Employers are motivated to adopt a flexible approach in the recruitment process primarily to avoid the hiring regulations associated with providing benefits. This helps minimize costs and prevent employers from discriminating among employees in terms of the different packages offered. During times of competitive pressure, such as during a boom, the firm can temporarily hire contingent workers in addition to the permanent workforce to handle the increased workload. This allows the firm to assess whether it will be able to sustain the additional employment before making it permanent.

During a recession, companies may choose to terminate contingent workers without impacting the self-esteem associated with permanent workforce layoffs. Additionally, hiring temporary workers can help retain employees with valuable skills, as well as accommodate those seeking flexible schedules. This approach allows businesses to leverage the expertise of skilled employees and is particularly beneficial in environments where specific knowledge is required intermittently.

Highly knowledgeable and skilled employees can introduce new working methods or technologies that the company was previously unaware of, leading to cross-fertilization. This is extremely advantageous for the employer. In fact, many employers hire temporary workers to accommodate their desire for part-time work, either because they are unable to work full-time or simply prefer not to. The value of these employees is recognized and they are adjusted accordingly.

However, certain workers employ a “try and buy” strategy in which they employ temporary workers as a means to advance to full-time, permanent employment. Temporary workers who demonstrate productivity can fill regular positions as they become vacant. Employers implement screening procedures to evaluate temporary workers for regular positions in order to secure the most suitable candidate for the job. This approach would minimize the costs associated with terminating employees who do not exhibit high productivity, as employers can easily replace them with other contingent workers until they are satisfied with the worker’s performance.

This would result in a lack of job stability. However, according to the research conducted (see table 3 in the appendix), employers were asked about their use of screening methods to transition workers into permanent positions. They were also asked to evaluate how frequently they actually transition workers into these positions. The findings revealed that only a small number reported frequently transitioning workers into permanent positions, while a majority indicated that they do so occasionally or sometimes. However, this flexible approach must be given greater consideration and scrutiny.

Concerns have been raised regarding the future job stability and training of workers in the face of flexible staffing, a trend towards a just in time workforce. Additionally, temporary workers currently lack health insurance and pension coverage. To address this, steps should be taken to prevent the misclassification of employees as independent contractors and other issues related to contingent workers, ensuring compliance with anti-discrimination clauses in the IRS tax code to ensure pension benefits. Managers should also prioritize making informed staffing decisions and providing comprehensive training to new temporary employees, irrespective of their existing skill level.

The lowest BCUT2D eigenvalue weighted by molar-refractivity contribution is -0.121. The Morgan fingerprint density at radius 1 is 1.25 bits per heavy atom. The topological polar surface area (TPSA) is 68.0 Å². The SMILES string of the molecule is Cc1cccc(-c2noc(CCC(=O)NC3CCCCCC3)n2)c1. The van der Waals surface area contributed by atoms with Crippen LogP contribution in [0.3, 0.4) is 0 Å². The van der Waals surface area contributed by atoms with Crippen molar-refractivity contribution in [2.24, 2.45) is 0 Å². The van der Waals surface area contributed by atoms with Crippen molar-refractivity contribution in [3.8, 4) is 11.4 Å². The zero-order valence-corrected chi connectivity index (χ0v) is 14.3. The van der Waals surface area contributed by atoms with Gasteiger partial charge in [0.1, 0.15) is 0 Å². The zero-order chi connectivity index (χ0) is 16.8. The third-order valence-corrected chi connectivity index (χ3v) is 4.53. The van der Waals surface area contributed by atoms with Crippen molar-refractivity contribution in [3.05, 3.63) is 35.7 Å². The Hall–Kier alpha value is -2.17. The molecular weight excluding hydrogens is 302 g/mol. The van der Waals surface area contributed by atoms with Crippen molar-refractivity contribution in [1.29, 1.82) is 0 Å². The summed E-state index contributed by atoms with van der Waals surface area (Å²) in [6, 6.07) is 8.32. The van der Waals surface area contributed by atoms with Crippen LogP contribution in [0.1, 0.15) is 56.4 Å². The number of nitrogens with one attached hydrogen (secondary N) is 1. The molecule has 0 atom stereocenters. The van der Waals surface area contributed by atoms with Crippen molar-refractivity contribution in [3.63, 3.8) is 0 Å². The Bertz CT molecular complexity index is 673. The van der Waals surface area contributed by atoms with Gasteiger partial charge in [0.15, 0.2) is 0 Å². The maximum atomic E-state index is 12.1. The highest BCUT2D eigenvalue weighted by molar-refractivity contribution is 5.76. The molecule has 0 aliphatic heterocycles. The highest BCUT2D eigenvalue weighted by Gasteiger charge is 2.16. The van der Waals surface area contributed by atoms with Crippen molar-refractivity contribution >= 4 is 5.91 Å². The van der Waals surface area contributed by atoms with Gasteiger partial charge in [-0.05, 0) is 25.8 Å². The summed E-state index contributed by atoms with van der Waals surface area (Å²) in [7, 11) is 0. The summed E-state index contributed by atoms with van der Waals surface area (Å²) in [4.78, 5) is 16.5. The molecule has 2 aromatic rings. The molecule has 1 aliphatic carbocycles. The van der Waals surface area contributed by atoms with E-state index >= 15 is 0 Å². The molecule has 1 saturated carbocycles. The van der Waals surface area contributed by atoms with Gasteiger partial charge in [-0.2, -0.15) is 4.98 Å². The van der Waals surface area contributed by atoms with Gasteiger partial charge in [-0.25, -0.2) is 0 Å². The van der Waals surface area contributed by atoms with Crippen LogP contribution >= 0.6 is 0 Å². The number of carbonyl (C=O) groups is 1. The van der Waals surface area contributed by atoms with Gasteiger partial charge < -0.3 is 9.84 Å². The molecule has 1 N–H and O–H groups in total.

It is important for managers to prioritize the morale of temporary workers who work alongside full-time employees. While these temporary workers put in equal effort and time, they do not receive the same benefits as their permanent counterparts. This disparity in treatment can negatively impact their motivation and commitment to their duties. Moreover, given that temporary workers have higher on-the-job injury rates, it is crucial for managers to closely supervise them. Managers should take on a supervisory role and provide comprehensive assistance to all workers, regardless of their experience level, until they have proven capable of safely performing tasks. It is essential to inform temporary workers about their rights and privileges while treating them with the same respect and care afforded to permanent staff members.

Employing flexible staffing, such as temporary contingent workers, has demonstrated advantages over hiring regular full-time workers. This approach enables businesses to optimize expertise and reduce costs, both of which are crucial objectives in the current fast-paced business landscape. To effectively compete in today’s demanding business world, companies must adapt to operational fluctuations by utilizing flexible staffing.

Several surveys indicate that there is expected to be a rise in job openings for flexible working roles. The significance of these adaptable methods depends on the reasons employers have for adopting them. If the purpose behind implementing flexibility is to exploit workers by offering low pay, minimal benefits, or limited job security, then it becomes less relevant whether the workers themselves prefer flexible schedules or are willing to compromise their compensation and job security for flexibility.

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Regular vs Flexible Staffing. (2017, Apr 02). Retrieved from